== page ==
Ammonia is the principal excretory product of most aquarium organisms. Inputs of ammonia cannot be eliminated from the aquarium. But ammonia is toxic, acutely and chronically, to fish and invertebrates, thus it is a critical water quality factor. Ammonia should be maintained below 0.1 mg/L-N (total ammonia measured in unit of nitrogen) in the aquarium. The most efficient way to do this is by the establishment of a biological filter. A biological filter is a collection of naturally occurring bacteria that oxidize ammonia to nitrite and other bacteria, which then convert nitrite to nitrate.
Nitrite is formed either by the oxidation of ammonia (nitrification) or the reduction of nitrate (denitrification). Nitrite is toxic to fish and some invertebrates and should be maintained below 0.1 mg/L-N. It is also a critical water quality factor. The bacteria that oxidize nitrite to nitrate seem to be more easily affected (negatively) by sudden changes in water conditions and poor water quality (low pH, high organics), especially in marine aquaria. Any sudden increase in the nitrite concentration of an established aquarium is cause for immediate concern on the part of the hobbyist. The filter should be checked and serviced when high nitrite is detected. A partial water change should also be performed.
Nitrate is the end product of nitrification. The vast majority of aquaria accumulate nitrate, as they do not contain a denitrifying filter. Nitrate levels of several hundred milligrams per liter are common in aquaria (small ones like hobbyists have or large ones like the Living Seas in Epcot). In general, nitrate should be maintained below 50 mg/L (measured as NO3–N) but it is not a critical water quality factor. The most common ways to reduce nitrate are water changes and growing live plants in the aquarium. More sophisticated systems such as denitrifying filters are also available. A denitrifying filter creates an anaerobic region where anaerobic bacteria can grow and reduce nitrate to nitrogen gas. But they can be complex and easily disturbed, which kills the anaerobic bacteria. A poorly run denitrifying filter does not convert nitrate all the way to nitrogen gas, but instead produces nitrite. This can poison the tank, killing the occupants. For some aquaria, such as marine reef tanks, nitrate can be a nuisance as it may promote the rampant grow of algae. In this case, aquarists strive for the lowest nitrate value possible (10 mg/L or less NO3-N).
pH is the measure of the hydrogen ion concentration in water. A fundamental difference between freshwater and seawater ecosystems is that the pH in seawater changes very little over time. The pH of freshwater systems, on the other hand, can change drastically over short periods of time. Thus, most freshwater fish can tolerate a change of up to 3 or 4 full pH units (depending upon the time interval and the particular fish). Marine fish do not display the same resiliency. They can withstand a slow pH change of perhaps 0.5 to 0.8 pH units but only down to about 7.5.
Alkalinity is the buffering capacity of water. Buffering is the capacity of the water to accept acids without a drop in pH. Acids are produced naturally in the aquarium as a by-product of the nitrogen cycle, among other processes. Most aquaria situations (reef tank, marine fish tank, African reef lake cichlid tanks) need a relatively high level of alkalinity. But other aquarium set-ups, such as South American Discus tanks and Southeast Asian barb and danios set-ups, would normally have a low pH (5.8 to 6.8). This is hard to achieve when the water has alkalinity. Thus, before the pH can be successfully lowered, the alkalinity must first be consumed. This can be done by adding acid until the pH drops or by removing the alkalinity by deionization or reverse osmosis.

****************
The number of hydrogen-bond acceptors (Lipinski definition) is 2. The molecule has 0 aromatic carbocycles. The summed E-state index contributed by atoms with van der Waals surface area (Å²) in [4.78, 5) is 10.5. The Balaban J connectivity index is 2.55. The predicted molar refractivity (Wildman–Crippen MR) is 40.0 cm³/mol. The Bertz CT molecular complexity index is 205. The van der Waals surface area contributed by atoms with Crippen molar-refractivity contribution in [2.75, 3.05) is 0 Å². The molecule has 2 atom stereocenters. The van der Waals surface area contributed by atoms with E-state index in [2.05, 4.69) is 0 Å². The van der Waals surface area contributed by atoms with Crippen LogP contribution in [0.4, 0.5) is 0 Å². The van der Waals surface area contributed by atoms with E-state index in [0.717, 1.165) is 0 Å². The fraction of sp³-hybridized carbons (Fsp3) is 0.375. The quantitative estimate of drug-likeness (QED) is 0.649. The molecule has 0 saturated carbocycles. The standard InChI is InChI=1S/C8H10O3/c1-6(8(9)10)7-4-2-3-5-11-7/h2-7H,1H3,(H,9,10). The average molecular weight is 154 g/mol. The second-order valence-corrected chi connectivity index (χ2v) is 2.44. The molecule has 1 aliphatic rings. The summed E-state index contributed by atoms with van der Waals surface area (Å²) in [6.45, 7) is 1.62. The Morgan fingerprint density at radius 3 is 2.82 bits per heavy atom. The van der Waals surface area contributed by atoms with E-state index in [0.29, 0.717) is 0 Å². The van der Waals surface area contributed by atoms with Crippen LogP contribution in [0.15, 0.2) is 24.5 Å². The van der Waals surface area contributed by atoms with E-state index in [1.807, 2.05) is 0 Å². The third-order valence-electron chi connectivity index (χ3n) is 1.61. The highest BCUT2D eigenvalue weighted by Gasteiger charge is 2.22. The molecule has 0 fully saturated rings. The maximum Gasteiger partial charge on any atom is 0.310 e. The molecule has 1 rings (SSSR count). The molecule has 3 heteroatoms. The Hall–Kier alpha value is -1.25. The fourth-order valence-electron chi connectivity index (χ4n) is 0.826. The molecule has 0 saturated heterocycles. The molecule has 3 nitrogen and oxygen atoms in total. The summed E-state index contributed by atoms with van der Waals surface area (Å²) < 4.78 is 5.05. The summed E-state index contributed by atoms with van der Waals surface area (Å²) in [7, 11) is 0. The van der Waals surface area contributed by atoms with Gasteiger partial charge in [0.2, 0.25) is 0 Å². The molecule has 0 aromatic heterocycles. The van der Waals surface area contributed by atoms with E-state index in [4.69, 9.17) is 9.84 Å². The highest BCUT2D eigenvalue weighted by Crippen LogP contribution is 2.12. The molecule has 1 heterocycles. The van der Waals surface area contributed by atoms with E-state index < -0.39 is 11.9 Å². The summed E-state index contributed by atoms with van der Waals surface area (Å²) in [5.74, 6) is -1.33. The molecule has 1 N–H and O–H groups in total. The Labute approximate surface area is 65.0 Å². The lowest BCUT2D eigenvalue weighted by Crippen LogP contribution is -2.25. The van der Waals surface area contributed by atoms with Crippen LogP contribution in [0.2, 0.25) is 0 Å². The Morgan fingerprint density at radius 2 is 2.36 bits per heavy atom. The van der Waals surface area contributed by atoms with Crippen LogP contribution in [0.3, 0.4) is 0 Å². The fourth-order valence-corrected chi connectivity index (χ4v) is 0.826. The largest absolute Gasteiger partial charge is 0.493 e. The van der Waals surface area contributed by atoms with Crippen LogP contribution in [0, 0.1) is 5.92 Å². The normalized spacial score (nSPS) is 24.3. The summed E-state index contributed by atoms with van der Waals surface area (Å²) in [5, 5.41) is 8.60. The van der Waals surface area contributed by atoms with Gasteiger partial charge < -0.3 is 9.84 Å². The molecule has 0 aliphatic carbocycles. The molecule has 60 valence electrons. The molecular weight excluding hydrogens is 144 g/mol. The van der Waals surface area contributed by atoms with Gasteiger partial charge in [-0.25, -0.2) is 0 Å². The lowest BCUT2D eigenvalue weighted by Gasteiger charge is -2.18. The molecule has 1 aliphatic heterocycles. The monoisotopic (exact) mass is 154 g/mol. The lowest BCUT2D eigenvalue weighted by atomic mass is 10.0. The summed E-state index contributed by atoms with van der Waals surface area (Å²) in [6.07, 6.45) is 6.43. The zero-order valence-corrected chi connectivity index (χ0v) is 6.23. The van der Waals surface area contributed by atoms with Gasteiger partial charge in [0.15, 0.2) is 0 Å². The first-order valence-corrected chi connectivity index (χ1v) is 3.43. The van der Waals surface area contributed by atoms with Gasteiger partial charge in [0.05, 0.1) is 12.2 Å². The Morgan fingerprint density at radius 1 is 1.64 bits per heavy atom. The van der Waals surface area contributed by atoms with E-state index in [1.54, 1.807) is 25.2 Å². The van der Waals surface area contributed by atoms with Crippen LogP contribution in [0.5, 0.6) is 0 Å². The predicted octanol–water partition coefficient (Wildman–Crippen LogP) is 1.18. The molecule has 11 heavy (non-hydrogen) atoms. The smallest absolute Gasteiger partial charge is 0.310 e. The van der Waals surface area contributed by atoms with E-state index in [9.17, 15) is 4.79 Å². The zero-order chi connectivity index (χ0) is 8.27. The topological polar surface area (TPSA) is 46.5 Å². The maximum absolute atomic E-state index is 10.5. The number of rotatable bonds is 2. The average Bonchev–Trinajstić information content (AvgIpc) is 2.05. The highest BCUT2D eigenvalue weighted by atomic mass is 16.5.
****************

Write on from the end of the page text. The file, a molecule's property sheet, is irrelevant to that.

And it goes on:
Total Hardness is the sum of the calcium and magnesium in the water. Hardness is not much of a concern for marine fish tanks, except for reef aquaria, where calcium is as important as it is utilized by corals to build their calcareous structure. For reef tanks, 350 to 400 ppm of calcium is recommended. For freshwater aquaria, total hardness is not generally a concern unless your water is at one extreme and the fish you wish prefer water at the other extreme. Most fish can tolerate a wide range of hardness values and it is not worth the effort to continually adjust hardness. If one wishes to adjust the total hardness, it can be lowered by using ion exchange resins. To increase hardness, add calcium and magnesium.
Many hobbyists and writers confuse alkalinity, pH and total hardness. While related in a general fashion, they are distinct water quality characteristics each with a specific definition. There is no one right set of values for these measurements – it depends upon the type of aquarium (and therefore the fish) you want to have. It is important to realize they are not the same thing and there are different ways to raise, lower and remove them.
Phosphorus is basically a nutrient for algae and plants; it is not toxic. A large amount of phosphorus in an aquarium can lead to unsightly algae blooms. For most aquarists, the easiest way to reduce phosphate is with a water change. Phosphate inputs cannot be entirely eliminated as fish feeds are heavy in phosphate (in various forms), as it is an important part of the basic energy system of living cells. Aquarium test kits only measure soluble reactive phosphate (also called orthophosphate) but much phosphate is bound to organic matter and not measured by these test kits.